Maskin joined the Faculty of the Institute’s School of Social Science in 2000, after fifteen years as a professor at Harvard University, where he earned his A.B., A.M., and Ph.D. Before his Harvard appointment, Maskin taught at M.I.T. from 1977 to 1984, where he gave the economics department’s first class on game theory.
As a student at Harvard in the early 1970s, Maskin wandered, almost by accident, into an information economics course taught by Kenneth Arrow. Today Maskin describes the course as a seminal influence in his decision to become an economist. “A large component of the course was devoted to the work of Leo Hurwicz and mechanism design theory,” said Maskin. “I thought it was really exciting. I liked the fact that it was rigorous––that is, all of the concepts were carefully, in fact, mathematically defined and the arguments were often quite beautiful and sophisticated. At the same time, the content seemed socially highly relevant. I felt it was important.”
While the origins of mechanism design thought can be traced to the nineteenth century, the modern theory in large part grew out of a debate dating from the 1930s between Oskar Lange and Abba Lerner on the one hand and Friedrich von Hayek and Ludwig von Mises on the other. “Lange and Lerner put forward the view that central planning, at least potentially, could replicate markets and perhaps even surpass them by correcting market failures,” Maskin explained. “On the other side, von Hayek and von Mises were very skeptical of the idea that central planning could ever work well.”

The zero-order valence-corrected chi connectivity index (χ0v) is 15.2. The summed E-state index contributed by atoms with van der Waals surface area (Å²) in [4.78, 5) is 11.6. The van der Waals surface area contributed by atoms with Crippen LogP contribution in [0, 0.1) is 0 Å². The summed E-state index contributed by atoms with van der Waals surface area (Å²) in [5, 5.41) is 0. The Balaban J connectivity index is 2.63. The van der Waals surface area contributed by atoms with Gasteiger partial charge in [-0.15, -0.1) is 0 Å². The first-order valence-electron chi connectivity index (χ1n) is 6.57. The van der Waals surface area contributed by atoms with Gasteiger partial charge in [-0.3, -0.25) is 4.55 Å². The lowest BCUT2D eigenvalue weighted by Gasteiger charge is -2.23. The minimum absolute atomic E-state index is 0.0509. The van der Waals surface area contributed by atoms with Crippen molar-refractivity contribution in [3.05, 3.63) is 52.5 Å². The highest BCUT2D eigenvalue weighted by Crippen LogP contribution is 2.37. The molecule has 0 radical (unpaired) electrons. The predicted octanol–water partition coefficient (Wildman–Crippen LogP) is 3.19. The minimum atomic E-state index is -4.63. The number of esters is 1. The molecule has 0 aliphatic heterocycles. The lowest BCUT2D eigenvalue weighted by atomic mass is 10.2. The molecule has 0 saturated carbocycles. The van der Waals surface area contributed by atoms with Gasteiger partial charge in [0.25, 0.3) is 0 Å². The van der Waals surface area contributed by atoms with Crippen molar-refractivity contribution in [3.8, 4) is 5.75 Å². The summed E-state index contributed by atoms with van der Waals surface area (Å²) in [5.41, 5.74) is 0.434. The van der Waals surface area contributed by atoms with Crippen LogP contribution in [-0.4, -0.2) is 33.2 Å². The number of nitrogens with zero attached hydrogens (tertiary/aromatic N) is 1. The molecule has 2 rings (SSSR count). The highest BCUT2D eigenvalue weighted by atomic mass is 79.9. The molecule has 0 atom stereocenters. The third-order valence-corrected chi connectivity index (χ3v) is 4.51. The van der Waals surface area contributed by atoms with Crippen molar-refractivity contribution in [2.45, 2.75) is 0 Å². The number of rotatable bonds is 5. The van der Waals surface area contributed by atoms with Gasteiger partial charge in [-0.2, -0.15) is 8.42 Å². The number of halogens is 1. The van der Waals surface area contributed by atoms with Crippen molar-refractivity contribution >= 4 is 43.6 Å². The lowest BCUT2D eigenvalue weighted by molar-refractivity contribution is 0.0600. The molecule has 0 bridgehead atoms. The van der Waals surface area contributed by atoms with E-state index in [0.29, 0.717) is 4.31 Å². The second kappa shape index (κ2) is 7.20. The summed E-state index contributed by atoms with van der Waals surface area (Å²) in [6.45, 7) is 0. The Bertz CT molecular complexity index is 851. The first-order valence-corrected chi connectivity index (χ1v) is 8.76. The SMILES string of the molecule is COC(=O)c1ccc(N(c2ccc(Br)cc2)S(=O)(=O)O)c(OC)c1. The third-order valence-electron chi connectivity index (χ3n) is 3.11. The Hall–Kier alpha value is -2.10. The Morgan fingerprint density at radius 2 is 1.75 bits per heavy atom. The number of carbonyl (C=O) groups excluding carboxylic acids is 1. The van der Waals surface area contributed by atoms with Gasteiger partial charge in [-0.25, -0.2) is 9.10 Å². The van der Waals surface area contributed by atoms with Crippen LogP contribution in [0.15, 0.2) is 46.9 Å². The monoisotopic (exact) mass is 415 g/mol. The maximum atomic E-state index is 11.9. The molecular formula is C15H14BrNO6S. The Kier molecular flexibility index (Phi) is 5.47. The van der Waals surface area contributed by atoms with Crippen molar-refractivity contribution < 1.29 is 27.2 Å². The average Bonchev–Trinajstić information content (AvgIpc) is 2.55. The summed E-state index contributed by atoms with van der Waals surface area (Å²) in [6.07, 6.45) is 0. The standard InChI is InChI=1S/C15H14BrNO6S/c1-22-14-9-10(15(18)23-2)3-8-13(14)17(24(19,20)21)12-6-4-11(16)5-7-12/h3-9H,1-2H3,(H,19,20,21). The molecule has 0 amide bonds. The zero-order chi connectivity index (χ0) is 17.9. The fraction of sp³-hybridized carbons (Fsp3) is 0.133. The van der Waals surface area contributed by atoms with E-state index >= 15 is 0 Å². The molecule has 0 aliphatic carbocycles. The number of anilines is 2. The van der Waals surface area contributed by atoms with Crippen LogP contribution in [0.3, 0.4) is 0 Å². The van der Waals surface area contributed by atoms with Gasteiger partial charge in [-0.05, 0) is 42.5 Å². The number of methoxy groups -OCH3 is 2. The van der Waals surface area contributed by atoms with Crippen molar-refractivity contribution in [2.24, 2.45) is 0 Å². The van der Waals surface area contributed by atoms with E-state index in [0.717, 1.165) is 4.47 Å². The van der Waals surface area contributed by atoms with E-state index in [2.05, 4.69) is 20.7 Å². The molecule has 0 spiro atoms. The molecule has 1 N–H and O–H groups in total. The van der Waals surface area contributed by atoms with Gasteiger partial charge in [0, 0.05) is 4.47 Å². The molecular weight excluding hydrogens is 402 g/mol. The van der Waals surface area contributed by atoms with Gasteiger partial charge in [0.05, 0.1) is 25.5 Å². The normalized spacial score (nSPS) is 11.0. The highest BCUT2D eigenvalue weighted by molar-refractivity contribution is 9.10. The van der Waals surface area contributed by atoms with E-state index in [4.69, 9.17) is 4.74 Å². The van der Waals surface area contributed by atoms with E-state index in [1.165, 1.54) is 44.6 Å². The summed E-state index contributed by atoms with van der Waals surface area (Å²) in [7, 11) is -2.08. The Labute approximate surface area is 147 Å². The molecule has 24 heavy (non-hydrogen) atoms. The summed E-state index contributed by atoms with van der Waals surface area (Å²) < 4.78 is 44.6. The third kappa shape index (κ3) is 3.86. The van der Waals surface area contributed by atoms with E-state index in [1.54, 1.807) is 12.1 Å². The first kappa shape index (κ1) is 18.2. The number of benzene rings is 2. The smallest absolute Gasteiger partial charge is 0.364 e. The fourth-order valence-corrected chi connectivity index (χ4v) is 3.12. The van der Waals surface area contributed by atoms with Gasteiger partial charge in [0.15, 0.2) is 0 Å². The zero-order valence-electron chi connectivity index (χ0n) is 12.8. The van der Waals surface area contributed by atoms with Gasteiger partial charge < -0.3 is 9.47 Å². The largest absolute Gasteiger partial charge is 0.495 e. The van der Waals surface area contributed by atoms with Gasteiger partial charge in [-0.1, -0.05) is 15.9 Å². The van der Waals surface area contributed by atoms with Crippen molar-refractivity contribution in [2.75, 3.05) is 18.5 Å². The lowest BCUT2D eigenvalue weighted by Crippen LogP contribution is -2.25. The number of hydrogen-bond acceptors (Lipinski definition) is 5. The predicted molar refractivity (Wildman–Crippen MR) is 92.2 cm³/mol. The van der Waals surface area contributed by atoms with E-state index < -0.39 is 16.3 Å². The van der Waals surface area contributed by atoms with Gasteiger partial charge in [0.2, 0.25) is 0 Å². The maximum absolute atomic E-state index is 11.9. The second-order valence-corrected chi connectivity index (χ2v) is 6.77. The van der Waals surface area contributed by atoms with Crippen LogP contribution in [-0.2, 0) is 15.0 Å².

The debate involved terms––such as centralization, decentralization, command economy, and market economy––that were not adequately defined at the time. Hurwicz was the first to give unambiguous definitions for all of the important concepts that arose in that debate, according to Maskin, and he also led the way in showing how technical tools, such as game theory and mathematical programming, could give some answers to the issues that the debate posited.
Fascinated by Hurwicz’s ideas about creating mechanisms to achieve social goals, Maskin struggled to address the following questions: “When can we implement social goals? If they are implementable, what mechanisms will do the trick? And finally, which social goals are not implementable?”